Dr. Leary at Duke decided to study people’s overreactions to inconsequential events several years ago, after he witnessed the Pickle Incident.
He was at a fast-food restaurant and saw a man in a business suit march up to the counter, throw his hamburger down and yell: “Why is there a pickle on my sandwich?” Loudly, he said he would have the counter clerk fired because she was “too stupid” to work there. The clerk looked as if she would cry. Another employee handed the customer a new hamburger, and he left.
The scene made Dr. Leary think there must be something critically important about unwritten social rules if we feel so deeply violated that we need to let the world know when someone breaks one. “It’s not the pickle,” says Dr. Leary. “It’s that you are doing something that makes me not trust you, that you may harm or disadvantage me because you are not playing by the rules.”
Last week I was in line at the supermarket buying a bottle of water. The guy in front of me was buying a whole cart full of stuff, and didn’t offer to let me go ahead of him. I fumed, bleep-by-bleep, as the checker rang up all 275,000 of his items. When his total came up and he started digging in his pockets for exact change, I stared at the ceiling and let out a deep, audible sigh.
How useless and childish my reaction was! In all, this guy probably wasted two minutes of my time—tops!—and it’s not like I was late for something or in a hurry. I huffed and grumbled throughout this entire episode like a princess in a children’s story, then, as soon as it was over, biked home and wasted time on my laptop til bedtime.
This episode was utterly inconsequential. So why didn’t it feel like that at the time?
Researchers at Duke University, in a yet-to-be-published study, looked for explanations of why people melt down over small things. Their findings suggest we are reacting to a perceived violation of an unwritten yet fundamental rule. It’s the old, childhood wail: “It’s not fair!”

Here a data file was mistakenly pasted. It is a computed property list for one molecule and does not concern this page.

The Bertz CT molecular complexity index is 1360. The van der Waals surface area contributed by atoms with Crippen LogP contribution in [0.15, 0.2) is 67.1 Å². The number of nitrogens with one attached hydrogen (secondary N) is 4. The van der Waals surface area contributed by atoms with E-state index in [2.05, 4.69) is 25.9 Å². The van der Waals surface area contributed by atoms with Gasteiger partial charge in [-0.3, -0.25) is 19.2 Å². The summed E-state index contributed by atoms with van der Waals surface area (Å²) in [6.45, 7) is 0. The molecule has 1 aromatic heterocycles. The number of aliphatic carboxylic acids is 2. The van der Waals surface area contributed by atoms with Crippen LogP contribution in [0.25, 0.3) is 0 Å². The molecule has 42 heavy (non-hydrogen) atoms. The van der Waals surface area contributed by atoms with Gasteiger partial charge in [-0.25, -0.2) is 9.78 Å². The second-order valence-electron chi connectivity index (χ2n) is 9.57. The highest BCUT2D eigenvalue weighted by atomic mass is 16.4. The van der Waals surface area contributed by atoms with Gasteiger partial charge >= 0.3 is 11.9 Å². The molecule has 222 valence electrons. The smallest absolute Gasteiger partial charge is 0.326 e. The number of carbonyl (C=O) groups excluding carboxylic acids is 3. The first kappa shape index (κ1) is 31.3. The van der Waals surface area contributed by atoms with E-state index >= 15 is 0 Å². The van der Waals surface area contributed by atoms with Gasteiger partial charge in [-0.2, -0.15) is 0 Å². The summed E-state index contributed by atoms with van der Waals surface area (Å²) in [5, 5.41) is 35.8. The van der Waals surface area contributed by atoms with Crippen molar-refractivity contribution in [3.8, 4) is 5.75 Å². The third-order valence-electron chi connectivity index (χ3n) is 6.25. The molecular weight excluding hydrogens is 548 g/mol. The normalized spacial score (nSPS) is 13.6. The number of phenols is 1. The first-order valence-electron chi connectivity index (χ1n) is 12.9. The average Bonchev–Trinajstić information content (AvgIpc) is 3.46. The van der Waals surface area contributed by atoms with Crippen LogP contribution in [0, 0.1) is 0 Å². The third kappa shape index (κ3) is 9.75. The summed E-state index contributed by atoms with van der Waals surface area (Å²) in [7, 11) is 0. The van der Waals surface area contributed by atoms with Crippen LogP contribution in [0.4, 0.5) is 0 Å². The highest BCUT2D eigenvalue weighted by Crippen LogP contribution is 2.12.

Researchers call these unwritten laws of behavior “social exchange rules.” We’re not supposed to be rude or inconsiderate; we are supposed to be polite, fair, honest and caring. Don’t cut in line. Drive safely. Clean up after yourself.
“We can’t have successful interactions in relationships, mutually beneficial to both people involved, if one person violates these rules,” says Mark Leary, professor of psychology and neuroscience at Duke and lead author of the study. “And we can’t have a beneficial society if we can’t trust each other not to lie, not to be unethical, not to watch out for our general well-being.”
I constantly struggle not to turn violations of social exchange rules into internal tantrums. It’s hard work to tell myself He probably just doesn’t see you behind him in line. If he did, he’d obviously let you go ahead. It’s so much easier to just think this fucking asshole and stand there rolling my eyes.
I think the best advice I ever got was ‘Don’t argue anything on principle alone.’ As the article points out, these episodes escalate from minor infraction to major altercation because people perceive them in terms of principles like fairness and equality—this guy thinks his time is more valuable than mine!—rather than concrete impacts—I’m gonna get home from work 120 seconds later than I planned!
On the bus to the airport last Friday, a woman had her bag on the seat next to her as the bus filled, then nearly overflowed, with people. This gremlin, I thought, thinks her bag is more important than all these people.
‘Excuse me,’ someone finally said. ‘Did you know your bag is taking up this seat?’
‘Oh I’m so sorry,’ the woman said. ‘I was reading my book and totally forgot. Please sit down, forgive me.’
‘Not at all,’ the other traveller said. ‘These things happen.’
I think that’s a good way to put it: These things happen. Distracted, forgetful, short-termy, oblivious, that’s what makes us human. By doing the hard thing when we relate to each other, we have the opportunity to be a little bit more.